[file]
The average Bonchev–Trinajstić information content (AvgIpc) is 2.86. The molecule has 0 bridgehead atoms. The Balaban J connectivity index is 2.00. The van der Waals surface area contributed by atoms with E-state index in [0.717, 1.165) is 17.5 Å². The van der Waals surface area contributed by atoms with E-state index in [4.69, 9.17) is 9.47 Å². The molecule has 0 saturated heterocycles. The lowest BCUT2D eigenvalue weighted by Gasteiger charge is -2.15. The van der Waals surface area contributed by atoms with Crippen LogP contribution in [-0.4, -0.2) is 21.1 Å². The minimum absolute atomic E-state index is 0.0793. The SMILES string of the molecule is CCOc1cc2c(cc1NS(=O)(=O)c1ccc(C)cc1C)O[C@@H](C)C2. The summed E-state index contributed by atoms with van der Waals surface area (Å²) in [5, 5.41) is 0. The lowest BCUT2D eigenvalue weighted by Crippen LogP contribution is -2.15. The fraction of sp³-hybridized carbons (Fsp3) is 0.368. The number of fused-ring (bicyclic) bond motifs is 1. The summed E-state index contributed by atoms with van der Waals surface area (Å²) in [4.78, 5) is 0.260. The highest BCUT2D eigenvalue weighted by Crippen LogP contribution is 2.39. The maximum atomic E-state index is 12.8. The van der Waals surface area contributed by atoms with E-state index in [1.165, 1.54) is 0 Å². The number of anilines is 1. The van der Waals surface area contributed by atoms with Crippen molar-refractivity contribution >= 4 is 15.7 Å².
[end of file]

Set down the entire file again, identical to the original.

The average Bonchev–Trinajstić information content (AvgIpc) is 2.86. The molecule has 0 bridgehead atoms. The Balaban J connectivity index is 2.00. The van der Waals surface area contributed by atoms with E-state index in [0.717, 1.165) is 17.5 Å². The van der Waals surface area contributed by atoms with E-state index in [4.69, 9.17) is 9.47 Å². The molecule has 0 saturated heterocycles. The lowest BCUT2D eigenvalue weighted by Gasteiger charge is -2.15. The van der Waals surface area contributed by atoms with Crippen LogP contribution in [-0.4, -0.2) is 21.1 Å². The minimum absolute atomic E-state index is 0.0793. The SMILES string of the molecule is CCOc1cc2c(cc1NS(=O)(=O)c1ccc(C)cc1C)O[C@@H](C)C2. The summed E-state index contributed by atoms with van der Waals surface area (Å²) in [5, 5.41) is 0. The lowest BCUT2D eigenvalue weighted by Crippen LogP contribution is -2.15. The fraction of sp³-hybridized carbons (Fsp3) is 0.368. The number of fused-ring (bicyclic) bond motifs is 1. The summed E-state index contributed by atoms with van der Waals surface area (Å²) in [4.78, 5) is 0.260. The highest BCUT2D eigenvalue weighted by Crippen LogP contribution is 2.39. The maximum atomic E-state index is 12.8. The van der Waals surface area contributed by atoms with E-state index in [1.165, 1.54) is 0 Å². The number of anilines is 1. The van der Waals surface area contributed by atoms with Crippen molar-refractivity contribution >= 4 is 15.7 Å².